Technology Pursuit

Blending Technology Into the Language Arts Classroom

Tag: writing

Putting on the Gloves

It’s Debate Week!  The week we’ve been researching and writing for in Expository Writing class.  And in every debate this week, my students have impressed me in the way they’ve stood up, made a stand, used solid statistics and direct quotes to support their arguments, and most of all, awed me with their critical thinking skills.

It all started last fall when I attended a debate workshop at our state’s speech conference.  Persuasive writing is a huge focus in Nebraska high schools, since it’s the genre used to evaluate our eleventh graders.  And rather than just teaching students to write persuasively, the debate workshop made me realize how powerful that performance activity could be.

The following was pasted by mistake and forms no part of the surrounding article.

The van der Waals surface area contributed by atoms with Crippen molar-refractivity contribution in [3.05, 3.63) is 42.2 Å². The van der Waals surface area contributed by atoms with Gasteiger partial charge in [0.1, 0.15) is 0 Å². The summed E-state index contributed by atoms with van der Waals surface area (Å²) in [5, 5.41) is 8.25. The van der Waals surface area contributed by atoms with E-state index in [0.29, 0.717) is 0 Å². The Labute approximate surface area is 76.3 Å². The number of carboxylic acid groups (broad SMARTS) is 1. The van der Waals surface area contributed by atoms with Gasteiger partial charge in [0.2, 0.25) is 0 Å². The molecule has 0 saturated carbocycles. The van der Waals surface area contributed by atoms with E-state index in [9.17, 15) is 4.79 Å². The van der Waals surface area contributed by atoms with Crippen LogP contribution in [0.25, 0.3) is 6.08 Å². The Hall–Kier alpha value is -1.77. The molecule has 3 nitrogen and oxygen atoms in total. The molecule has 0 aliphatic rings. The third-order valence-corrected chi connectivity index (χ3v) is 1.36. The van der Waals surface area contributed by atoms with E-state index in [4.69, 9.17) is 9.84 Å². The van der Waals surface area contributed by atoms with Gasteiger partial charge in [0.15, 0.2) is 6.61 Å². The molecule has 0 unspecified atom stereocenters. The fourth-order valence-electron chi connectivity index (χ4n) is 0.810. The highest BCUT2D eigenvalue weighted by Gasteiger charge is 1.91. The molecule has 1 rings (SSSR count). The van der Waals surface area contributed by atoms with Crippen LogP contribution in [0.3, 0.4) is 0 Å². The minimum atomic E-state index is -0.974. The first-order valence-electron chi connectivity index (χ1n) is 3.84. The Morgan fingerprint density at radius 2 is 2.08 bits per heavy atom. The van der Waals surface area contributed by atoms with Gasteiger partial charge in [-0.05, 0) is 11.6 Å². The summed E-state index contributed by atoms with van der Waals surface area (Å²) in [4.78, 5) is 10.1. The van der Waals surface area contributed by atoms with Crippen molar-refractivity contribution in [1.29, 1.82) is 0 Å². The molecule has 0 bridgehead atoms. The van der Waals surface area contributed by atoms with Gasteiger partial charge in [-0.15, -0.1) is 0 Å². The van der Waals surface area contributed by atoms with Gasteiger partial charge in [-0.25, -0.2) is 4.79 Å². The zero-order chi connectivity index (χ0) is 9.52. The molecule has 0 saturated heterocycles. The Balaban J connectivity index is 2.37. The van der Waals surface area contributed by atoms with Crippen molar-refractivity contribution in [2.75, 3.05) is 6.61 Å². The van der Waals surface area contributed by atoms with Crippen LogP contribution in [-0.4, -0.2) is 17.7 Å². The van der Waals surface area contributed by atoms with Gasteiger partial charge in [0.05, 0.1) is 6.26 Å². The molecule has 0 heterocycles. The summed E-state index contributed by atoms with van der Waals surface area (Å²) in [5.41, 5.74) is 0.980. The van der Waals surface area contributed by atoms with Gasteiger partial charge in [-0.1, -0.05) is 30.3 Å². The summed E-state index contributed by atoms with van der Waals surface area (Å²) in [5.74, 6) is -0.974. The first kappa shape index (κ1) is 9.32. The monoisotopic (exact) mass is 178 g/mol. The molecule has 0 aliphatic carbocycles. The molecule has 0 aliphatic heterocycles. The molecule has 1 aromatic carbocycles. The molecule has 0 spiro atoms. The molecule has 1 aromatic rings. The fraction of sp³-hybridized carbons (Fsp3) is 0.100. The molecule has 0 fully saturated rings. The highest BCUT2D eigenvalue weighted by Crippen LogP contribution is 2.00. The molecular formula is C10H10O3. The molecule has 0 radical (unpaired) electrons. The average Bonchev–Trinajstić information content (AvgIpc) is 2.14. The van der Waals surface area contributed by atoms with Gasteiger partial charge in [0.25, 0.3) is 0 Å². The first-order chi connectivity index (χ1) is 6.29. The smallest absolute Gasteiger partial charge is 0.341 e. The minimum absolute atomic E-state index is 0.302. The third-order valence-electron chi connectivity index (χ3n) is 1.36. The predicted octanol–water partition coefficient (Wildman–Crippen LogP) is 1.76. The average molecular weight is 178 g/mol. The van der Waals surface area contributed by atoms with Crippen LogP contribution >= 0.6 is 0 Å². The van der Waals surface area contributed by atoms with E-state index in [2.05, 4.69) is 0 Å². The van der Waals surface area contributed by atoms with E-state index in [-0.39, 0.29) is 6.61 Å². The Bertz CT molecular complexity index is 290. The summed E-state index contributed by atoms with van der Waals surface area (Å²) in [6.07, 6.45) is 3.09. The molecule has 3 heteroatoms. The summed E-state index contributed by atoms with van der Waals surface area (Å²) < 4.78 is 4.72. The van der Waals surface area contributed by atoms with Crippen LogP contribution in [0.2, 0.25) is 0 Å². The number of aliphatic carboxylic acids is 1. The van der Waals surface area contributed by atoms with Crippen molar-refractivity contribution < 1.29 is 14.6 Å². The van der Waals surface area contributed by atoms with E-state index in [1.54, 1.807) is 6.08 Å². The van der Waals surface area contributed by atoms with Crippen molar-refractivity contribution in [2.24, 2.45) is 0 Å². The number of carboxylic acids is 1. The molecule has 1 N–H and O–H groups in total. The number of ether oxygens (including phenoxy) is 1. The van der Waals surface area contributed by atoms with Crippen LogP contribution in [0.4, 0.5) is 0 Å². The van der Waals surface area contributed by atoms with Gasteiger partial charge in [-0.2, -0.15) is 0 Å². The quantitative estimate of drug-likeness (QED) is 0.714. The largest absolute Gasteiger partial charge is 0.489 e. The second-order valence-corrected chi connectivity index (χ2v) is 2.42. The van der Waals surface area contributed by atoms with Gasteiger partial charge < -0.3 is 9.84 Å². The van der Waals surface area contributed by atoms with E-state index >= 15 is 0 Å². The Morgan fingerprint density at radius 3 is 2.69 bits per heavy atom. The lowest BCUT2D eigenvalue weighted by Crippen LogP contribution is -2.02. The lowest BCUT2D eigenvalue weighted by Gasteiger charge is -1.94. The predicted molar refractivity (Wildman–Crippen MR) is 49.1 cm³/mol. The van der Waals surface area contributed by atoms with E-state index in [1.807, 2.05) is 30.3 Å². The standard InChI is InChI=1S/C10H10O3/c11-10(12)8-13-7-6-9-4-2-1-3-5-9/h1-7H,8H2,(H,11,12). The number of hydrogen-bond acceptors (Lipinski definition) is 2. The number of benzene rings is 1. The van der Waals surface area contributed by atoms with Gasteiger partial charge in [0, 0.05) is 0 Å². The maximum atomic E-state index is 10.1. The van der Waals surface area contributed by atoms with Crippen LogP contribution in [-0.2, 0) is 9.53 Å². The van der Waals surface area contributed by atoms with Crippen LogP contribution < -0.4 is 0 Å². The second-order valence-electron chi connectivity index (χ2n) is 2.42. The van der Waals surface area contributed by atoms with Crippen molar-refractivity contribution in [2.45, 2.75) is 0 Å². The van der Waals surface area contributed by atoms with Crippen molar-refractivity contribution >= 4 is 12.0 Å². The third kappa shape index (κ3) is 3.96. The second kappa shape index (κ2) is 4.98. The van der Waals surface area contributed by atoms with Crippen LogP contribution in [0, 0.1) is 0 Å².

It’s Debate Week!  The week we’ve been researching and writing for in Expository Writing class.  And in every debate this week, my students have impressed me in the way they’ve stood up, made a stand, used solid statistics and direct quotes to support their arguments, and most of all, awed me with their critical thinking skills.

It all started last fall when I attended a debate workshop at our state’s speech conference.  Persuasive writing is a huge focus in Nebraska high schools, since it’s the genre used to evaluate our eleventh graders.  And rather than just teaching students to write persuasively, the debate workshop made me realize how powerful that performance activity could be.

Before I go any further, let me say in full disclosure that I took a semester of debate class in college.  I hated it.  The stress, the conflict–I dreaded each and every debate.

So I don’t expect every student to love it or even enjoy it.  However, I recognize that many of my students thrive off it, and those who don’t enjoy it have gained argumentation and presentation skills.